Palm Canyon Oasis
Palm Canyon Oasis
3:30 pm: Galleta Meadows
Driving distance and time: 5 miles, 12 minutes
It’s a short drive to Galleta Meadows where you can see more steel sculptures. In this area, you can see a camel, tapir, scorpion, giant tortoise, and a giant serpent. For a map and full list of sculptures, click here.
Galleta Meadows Dinosaur
4:00 pm: Erosion Road Driving Tour
Driving distance and time: 34 miles, 1 hour
The Erosion Road Driving Tour starts at mile marker 23 on Palm Canyon Drive, near the airport. To get here from Galleta Meadows, it is a 5-mile drive that takes 8 minutes.
The Erosion Road Driving Tour includes 12 stops that correspond with mile markers along the drive. In total, it is a 21-mile drive plus an 8-mile detour to Font’s Point. Download or print a copy of the guide before your visit.
How to Get to Font’s Point
Font’s Point is the highlight of the driving tour but to get here, you must have a 4WD vehicle. To get to the viewpoint, it is a 4-mile drive through a rocky, sandy wash and standard vehicles will not make it down this road.
From S-22 (Borrego Salton Sea Way), turn right onto the wash. The road to Font’s Point is an unnamed road. There is a small sign here marking the turn and it is labeled as Font Point Trail Junction on Google Maps. Here are the GPS coordinates: 33°18’12.3″N 116°14’20.5″W.
It is a 4-mile drive on this sandy road/wash to get to the overlook. Tim and I LOVED this view…it is our favorite viewpoint in Anza-Borrego Desert State Park and well worth the drive to get here. From Font’s Point, you overlook another section of badlands and it looks very much like Badlands National Park in South Dakota. This is also a filming location for the movie Everything Everywhere All at Once.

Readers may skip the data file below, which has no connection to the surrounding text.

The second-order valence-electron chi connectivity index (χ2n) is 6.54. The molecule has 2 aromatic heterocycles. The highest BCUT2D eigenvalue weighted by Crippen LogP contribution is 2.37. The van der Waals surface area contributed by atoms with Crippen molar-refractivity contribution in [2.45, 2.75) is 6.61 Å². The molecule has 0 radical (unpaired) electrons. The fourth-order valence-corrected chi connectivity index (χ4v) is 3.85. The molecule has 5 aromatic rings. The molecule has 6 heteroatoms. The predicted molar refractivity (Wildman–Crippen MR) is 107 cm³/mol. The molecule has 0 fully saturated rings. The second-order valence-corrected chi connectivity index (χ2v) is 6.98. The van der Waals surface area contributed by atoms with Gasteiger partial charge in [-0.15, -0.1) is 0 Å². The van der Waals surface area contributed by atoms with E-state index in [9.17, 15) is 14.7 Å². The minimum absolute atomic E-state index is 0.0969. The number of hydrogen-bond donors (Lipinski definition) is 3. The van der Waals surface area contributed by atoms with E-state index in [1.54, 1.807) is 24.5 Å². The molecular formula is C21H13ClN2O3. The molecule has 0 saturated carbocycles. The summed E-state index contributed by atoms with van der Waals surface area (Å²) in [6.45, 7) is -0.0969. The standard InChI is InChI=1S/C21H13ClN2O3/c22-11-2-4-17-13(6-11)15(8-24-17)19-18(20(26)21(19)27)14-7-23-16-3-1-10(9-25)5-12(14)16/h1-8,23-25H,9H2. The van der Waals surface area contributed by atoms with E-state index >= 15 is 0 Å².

A view of Font’s Point, a man looking over the edge, and the trail from the parking lot to the viewpoint.
Remainder of the Erosion Road Tour
Drive back to S-22, turn right, and follow the rest of the Erosion Road Tour.
One more viewpoint on S-22, near the Ocotillo Wells State Vehicle Recreation Area
5:00 pm: Continue to Your Next Destination
From the Calcite Mine Scenic Overlook, which is the final stop of the Erosion Road Tour, return to your hotel or continue your road trip through southern California to your next destination.
To visit Anza-Borrego Desert State Park, we stayed in Palm Desert at the Westin Desert Willow Villas, using this as a home base to explore both the state park and Joshua Tree National Park.
If this is part of a bigger road trip in the area, or if you are looking for a great itinerary that takes you from Las Vegas to San Diego, check out our Las Vegas to San Diego Road Trip itinerary. It includes Anza-Borrego Desert State Park and Joshua Tree National Park, with the option to add on the Mojave National Preserve and Death Valley National Park.
Modifying this Anza-Borrego Desert Itinerary
If you do not have a 4WD vehicle, you will have to skip the drive on Fish Creek Wash to the Wind Caves hike and the drive to Font’s Point on the Erosion Road Tour.
Our favorite experiences in the park are The Slot, driving to and hiking Wind Caves, visiting Font’s Point, and hiking the Palm Canyon Trail.